sugar, and reduces immune responses.
• Studies have shown caffeine elevated cortisol
secretion. Caffeine is often consumed in
conjunction with exercise or mental stress.
• Exercise in conjunction with caffeine elevated
levels of cortisol.
• Caffeine effects men and women differently thus
the cortisol response is also slightly different.
• Caffeine intoxication is rarely fatal,
although 5,000-10,000 mg of caffeine can
actually kill you [source: Dance].
• Fortunately, most people won’t ever ingest
this much caffeine accidentally - it would
take between 30 and 60 cups of coffee in
• Regular coffee drinkers are 80 percent less likely to
develop Parkinson's disease.
• Two cups a day gives you 20 percent less risk of
• Two cups a day causes an 80 percent drop in
• Two cups a day prevents gallstone development by
• It has also shown to be beneficial in asthma,
stopping headaches, boosting mood and even
preventing cavities [source: Kirchheimer]
Amt. of Drink/Food
Amt. of Caffeine
SoBe No Fear
Monster energy drink
Rockstar energy drink
Red Bull energy drink
Brewed coffee (drip method)
Chocolate milk beverage
Cold relief medication
Excedrin extra strength
Sources of Caffeine
Plain, brewed 8 oz
Instant 8 oz
Espresso 1 oz
Plain, decaffeinated 8 oz
Green tea 8 oz
Black tea 8 oz
Coca-Cola Classic 12 oz
Diet Coke 12 oz
Dr. Pepper 12 oz
Mountain Dew 12 oz
Pepsi-Cola 12 oz
Sunkist Orange 12 oz
Full Throttle, 16 oz
Red Bull, 8.5 oz
SoBe No Fear
Chocolates or Candies
Candy, milk chocolate 1 bar (1.5 oz)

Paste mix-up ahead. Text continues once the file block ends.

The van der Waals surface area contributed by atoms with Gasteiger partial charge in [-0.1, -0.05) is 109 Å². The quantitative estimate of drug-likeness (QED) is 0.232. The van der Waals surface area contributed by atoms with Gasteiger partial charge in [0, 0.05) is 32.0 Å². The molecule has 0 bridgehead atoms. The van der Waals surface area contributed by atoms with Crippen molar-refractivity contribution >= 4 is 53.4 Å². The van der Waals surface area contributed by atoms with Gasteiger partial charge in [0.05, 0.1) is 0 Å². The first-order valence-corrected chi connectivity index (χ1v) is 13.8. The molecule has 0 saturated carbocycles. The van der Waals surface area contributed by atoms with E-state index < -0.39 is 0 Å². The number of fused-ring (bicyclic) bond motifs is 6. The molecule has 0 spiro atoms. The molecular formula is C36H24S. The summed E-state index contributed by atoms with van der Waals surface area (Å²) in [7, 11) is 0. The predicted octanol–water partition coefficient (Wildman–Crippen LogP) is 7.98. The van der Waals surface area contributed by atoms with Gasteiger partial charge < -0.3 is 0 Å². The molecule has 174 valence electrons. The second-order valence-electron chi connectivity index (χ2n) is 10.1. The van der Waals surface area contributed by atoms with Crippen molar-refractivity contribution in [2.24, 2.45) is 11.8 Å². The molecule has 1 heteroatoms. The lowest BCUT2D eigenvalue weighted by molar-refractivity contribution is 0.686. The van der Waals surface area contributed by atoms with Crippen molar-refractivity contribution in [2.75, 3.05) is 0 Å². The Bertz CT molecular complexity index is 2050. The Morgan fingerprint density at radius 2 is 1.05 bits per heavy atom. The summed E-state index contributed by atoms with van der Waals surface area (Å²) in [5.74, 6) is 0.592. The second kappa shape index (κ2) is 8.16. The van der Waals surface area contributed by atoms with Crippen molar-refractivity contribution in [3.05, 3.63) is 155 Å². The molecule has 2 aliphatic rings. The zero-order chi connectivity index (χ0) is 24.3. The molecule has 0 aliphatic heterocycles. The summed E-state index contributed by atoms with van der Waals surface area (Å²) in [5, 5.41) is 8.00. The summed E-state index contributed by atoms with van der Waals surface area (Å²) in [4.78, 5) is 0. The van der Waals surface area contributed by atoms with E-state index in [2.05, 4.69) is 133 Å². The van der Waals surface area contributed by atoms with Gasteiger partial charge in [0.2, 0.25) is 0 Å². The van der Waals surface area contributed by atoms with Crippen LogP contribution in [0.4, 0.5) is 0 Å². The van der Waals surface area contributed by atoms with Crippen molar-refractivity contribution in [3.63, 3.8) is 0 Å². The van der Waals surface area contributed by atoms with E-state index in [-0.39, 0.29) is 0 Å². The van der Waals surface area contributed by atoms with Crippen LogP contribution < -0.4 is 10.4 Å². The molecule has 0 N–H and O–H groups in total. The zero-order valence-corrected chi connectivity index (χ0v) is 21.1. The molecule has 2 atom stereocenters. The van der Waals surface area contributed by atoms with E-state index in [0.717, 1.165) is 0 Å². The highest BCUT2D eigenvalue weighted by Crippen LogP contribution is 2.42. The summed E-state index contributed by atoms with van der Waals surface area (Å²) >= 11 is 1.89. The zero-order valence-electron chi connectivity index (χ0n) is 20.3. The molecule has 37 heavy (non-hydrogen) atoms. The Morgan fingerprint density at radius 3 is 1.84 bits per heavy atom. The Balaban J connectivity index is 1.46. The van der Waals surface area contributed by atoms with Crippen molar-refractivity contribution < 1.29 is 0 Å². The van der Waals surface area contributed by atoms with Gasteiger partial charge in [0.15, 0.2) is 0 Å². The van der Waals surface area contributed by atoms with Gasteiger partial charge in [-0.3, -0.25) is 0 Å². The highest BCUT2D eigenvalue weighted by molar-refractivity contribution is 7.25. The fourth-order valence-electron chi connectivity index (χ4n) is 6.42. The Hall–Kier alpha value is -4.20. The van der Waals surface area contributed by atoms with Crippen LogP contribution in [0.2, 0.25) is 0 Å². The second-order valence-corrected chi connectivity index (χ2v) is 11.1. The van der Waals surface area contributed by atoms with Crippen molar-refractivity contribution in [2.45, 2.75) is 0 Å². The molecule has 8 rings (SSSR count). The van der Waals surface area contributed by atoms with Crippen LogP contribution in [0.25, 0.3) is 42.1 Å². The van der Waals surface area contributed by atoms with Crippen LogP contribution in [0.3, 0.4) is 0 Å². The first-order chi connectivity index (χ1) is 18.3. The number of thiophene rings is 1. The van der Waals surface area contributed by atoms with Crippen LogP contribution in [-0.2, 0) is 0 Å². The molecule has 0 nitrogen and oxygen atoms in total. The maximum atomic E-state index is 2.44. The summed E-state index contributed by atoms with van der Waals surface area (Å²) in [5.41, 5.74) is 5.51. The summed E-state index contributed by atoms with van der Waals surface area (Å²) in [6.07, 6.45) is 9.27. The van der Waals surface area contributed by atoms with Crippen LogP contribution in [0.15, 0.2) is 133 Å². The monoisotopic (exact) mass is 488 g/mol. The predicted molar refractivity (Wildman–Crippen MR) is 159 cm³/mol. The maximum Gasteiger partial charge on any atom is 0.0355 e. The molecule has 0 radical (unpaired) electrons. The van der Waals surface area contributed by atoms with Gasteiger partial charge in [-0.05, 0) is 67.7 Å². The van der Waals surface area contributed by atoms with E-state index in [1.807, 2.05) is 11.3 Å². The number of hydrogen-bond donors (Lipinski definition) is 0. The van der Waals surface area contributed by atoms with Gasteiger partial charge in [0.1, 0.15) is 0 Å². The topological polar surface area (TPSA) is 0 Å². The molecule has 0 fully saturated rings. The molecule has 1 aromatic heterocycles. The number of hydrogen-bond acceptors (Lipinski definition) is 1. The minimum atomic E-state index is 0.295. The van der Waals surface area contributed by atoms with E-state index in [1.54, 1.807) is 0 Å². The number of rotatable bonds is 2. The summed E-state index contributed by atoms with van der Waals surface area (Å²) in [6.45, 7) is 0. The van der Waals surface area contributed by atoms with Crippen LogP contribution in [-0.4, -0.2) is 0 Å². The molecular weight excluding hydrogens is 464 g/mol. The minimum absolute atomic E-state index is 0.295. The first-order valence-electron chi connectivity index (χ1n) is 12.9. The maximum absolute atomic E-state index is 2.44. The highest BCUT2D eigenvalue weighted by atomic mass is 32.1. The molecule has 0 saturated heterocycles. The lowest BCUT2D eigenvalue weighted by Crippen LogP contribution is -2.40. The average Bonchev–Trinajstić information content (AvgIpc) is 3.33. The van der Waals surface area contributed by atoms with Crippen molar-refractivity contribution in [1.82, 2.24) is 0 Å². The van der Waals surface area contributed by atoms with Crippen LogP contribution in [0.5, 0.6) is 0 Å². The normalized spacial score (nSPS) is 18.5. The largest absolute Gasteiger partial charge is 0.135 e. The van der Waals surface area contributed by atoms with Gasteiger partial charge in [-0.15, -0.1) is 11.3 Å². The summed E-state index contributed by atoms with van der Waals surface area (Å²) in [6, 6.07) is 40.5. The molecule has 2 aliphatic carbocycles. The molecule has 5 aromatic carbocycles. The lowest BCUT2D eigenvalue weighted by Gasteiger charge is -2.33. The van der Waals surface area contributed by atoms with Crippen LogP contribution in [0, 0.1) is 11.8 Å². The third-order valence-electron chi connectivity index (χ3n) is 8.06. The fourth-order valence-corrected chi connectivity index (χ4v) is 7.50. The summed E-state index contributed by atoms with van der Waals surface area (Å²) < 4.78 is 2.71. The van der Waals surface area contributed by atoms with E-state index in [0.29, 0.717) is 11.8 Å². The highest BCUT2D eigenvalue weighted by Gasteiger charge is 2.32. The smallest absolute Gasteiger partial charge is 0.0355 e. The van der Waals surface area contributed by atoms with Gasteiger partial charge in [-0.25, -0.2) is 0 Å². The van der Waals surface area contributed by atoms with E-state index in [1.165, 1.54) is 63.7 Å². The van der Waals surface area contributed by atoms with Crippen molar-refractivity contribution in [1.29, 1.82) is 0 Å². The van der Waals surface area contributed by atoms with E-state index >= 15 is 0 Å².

Candy, sweet chocolate 1 bar (1.45 oz)
Cocoa mix, powder 3 tsp
Puddings, chocolate, ready-to-eat 4 oz
Medicine: Over the Counter
Bayer Select Maximum Strength
Midol Menstrual Maximum Strength
NoDoz 100 mg
Pain Reliever Tablets
WebMd: Caffeine Facts and Myths
• Caffeine content can range from as much as 160
milligrams in some energy drinks to as little as 4
milligrams in a 1-ounce serving of chocolateflavored syrup. Even decaffeinated coffee isn't
completely free of caffeine. Caffeine is also
present in some over-the-counter pain relievers,
cold medications, and diet pills. These products
can contain as little as 16 milligrams or as much
as 200 milligrams of caffeine. In fact, caffeine
itself is a mild painkiller and increases the
effectiveness of other pain relievers.
Caffeine and Weight Loss
• The scientific evidence about caffeine as a weight-control
agent is mixed. In a study done to monitor the impact of a
green tea-caffeine combination on weight loss and
maintenance, participants were divided into those who
consume low levels of caffeine (<300 mg/day) and highcaffeine consumers (>300 mg/day).
• Weight loss was significantly higher in the high-caffeine
consumption group, but weight maintenance was higher
in the low-caffeine consumption group.
• The conclusion was that the caffeine was related to
greater weight loss, higher thermogenesis, and fat
oxidation, while the tea was responsible for the greater
• Other studies have stated that caffeine actually
contributes to weight gain by increasing stress hormones.
It appears that caffeine's role in weight loss is as
inconclusive as the efficacy of the majority of weight-loss
supplements on the market.
• Caffeine consumption can lead to chronic
• Sleep deprivation can cause:
– Impaired memory
– Mood swings
– Lack of concentration
– Poor performance
How much is safe?
• Caffeine in moderate amounts is thought to be
• Experts consider 200-300mg per day for adults
as moderate intake (about 2-3 cups of brewed
• As little as 100mg per day can create
dependency, meaning withdrawal symptoms can
result if one quits suddenly.
• Teens should get no more than 100mg; children
should get even less.
• The key to caffeine is to cut back slowly.
• To prevent intense withdrawal symptoms
of irritability, headaches, and tiredness is
to slowly decrease your intake and add in